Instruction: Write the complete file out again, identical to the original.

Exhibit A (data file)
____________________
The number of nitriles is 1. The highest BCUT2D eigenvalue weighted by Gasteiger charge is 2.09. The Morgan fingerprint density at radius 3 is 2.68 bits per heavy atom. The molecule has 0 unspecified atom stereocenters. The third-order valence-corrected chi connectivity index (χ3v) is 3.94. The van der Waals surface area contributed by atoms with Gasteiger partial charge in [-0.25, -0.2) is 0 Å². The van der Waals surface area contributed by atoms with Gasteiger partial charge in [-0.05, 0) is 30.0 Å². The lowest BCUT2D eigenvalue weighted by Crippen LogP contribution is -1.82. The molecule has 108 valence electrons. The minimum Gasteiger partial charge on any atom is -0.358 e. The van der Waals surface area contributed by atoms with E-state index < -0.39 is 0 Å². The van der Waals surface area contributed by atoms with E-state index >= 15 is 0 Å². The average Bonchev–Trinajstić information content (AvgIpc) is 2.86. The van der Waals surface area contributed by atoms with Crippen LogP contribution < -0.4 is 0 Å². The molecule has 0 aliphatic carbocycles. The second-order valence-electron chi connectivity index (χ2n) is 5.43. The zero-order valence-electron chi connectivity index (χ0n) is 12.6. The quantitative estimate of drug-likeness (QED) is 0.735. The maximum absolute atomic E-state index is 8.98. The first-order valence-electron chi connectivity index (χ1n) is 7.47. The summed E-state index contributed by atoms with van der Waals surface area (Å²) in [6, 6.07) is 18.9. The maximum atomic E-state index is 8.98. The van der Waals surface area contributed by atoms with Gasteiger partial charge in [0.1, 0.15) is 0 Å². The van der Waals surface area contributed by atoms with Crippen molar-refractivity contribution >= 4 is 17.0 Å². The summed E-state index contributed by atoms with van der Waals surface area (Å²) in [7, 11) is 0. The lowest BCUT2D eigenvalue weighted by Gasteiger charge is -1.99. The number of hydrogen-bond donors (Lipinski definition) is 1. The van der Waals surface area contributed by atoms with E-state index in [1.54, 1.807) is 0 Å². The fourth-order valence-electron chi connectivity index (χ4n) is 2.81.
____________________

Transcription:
The number of nitriles is 1. The highest BCUT2D eigenvalue weighted by Gasteiger charge is 2.09. The Morgan fingerprint density at radius 3 is 2.68 bits per heavy atom. The molecule has 0 unspecified atom stereocenters. The third-order valence-corrected chi connectivity index (χ3v) is 3.94. The van der Waals surface area contributed by atoms with Gasteiger partial charge in [-0.25, -0.2) is 0 Å². The van der Waals surface area contributed by atoms with Gasteiger partial charge in [-0.05, 0) is 30.0 Å². The lowest BCUT2D eigenvalue weighted by Crippen LogP contribution is -1.82. The molecule has 108 valence electrons. The minimum Gasteiger partial charge on any atom is -0.358 e. The van der Waals surface area contributed by atoms with E-state index < -0.39 is 0 Å². The van der Waals surface area contributed by atoms with E-state index >= 15 is 0 Å². The average Bonchev–Trinajstić information content (AvgIpc) is 2.86. The van der Waals surface area contributed by atoms with Crippen LogP contribution < -0.4 is 0 Å². The molecule has 0 aliphatic carbocycles. The second-order valence-electron chi connectivity index (χ2n) is 5.43. The zero-order valence-electron chi connectivity index (χ0n) is 12.6. The quantitative estimate of drug-likeness (QED) is 0.735. The maximum absolute atomic E-state index is 8.98. The first-order valence-electron chi connectivity index (χ1n) is 7.47. The summed E-state index contributed by atoms with van der Waals surface area (Å²) in [6, 6.07) is 18.9. The maximum atomic E-state index is 8.98. The van der Waals surface area contributed by atoms with Gasteiger partial charge in [0.1, 0.15) is 0 Å². The van der Waals surface area contributed by atoms with Crippen molar-refractivity contribution >= 4 is 17.0 Å². The summed E-state index contributed by atoms with van der Waals surface area (Å²) in [7, 11) is 0. The lowest BCUT2D eigenvalue weighted by Gasteiger charge is -1.99. The number of hydrogen-bond donors (Lipinski definition) is 1. The van der Waals surface area contributed by atoms with E-state index in [1.54, 1.807) is 0 Å². The fourth-order valence-electron chi connectivity index (χ4n) is 2.81.